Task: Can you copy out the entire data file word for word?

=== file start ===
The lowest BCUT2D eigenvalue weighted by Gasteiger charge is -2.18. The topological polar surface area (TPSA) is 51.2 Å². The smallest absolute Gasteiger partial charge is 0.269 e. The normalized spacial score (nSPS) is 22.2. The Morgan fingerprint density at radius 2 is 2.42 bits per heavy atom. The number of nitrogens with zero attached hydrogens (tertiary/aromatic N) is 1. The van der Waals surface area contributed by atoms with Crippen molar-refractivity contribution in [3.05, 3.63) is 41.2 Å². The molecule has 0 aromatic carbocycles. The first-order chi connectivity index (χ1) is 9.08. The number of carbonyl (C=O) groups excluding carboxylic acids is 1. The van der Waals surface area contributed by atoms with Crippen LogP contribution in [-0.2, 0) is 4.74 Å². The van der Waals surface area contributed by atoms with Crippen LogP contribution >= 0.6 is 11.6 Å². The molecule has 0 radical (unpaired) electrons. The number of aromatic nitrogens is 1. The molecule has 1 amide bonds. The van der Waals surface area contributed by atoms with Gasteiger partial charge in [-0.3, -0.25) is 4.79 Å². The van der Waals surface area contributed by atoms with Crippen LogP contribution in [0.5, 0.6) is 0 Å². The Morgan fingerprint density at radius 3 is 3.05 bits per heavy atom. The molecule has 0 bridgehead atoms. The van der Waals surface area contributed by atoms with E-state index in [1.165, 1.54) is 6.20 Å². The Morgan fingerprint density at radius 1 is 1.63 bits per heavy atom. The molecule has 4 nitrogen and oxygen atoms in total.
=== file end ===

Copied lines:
The lowest BCUT2D eigenvalue weighted by Gasteiger charge is -2.18. The topological polar surface area (TPSA) is 51.2 Å². The smallest absolute Gasteiger partial charge is 0.269 e. The normalized spacial score (nSPS) is 22.2. The Morgan fingerprint density at radius 2 is 2.42 bits per heavy atom. The number of nitrogens with zero attached hydrogens (tertiary/aromatic N) is 1. The van der Waals surface area contributed by atoms with Crippen molar-refractivity contribution in [3.05, 3.63) is 41.2 Å². The molecule has 0 aromatic carbocycles. The first-order chi connectivity index (χ1) is 9.08. The number of carbonyl (C=O) groups excluding carboxylic acids is 1. The van der Waals surface area contributed by atoms with Crippen LogP contribution in [-0.2, 0) is 4.74 Å². The van der Waals surface area contributed by atoms with Crippen LogP contribution >= 0.6 is 11.6 Å². The molecule has 0 radical (unpaired) electrons. The number of aromatic nitrogens is 1. The molecule has 1 amide bonds. The van der Waals surface area contributed by atoms with Gasteiger partial charge in [-0.3, -0.25) is 4.79 Å². The van der Waals surface area contributed by atoms with Crippen LogP contribution in [0.5, 0.6) is 0 Å². The Morgan fingerprint density at radius 3 is 3.05 bits per heavy atom. The molecule has 0 bridgehead atoms. The van der Waals surface area contributed by atoms with E-state index in [1.165, 1.54) is 6.20 Å². The Morgan fingerprint density at radius 1 is 1.63 bits per heavy atom. The molecule has 4 nitrogen and oxygen atoms in total.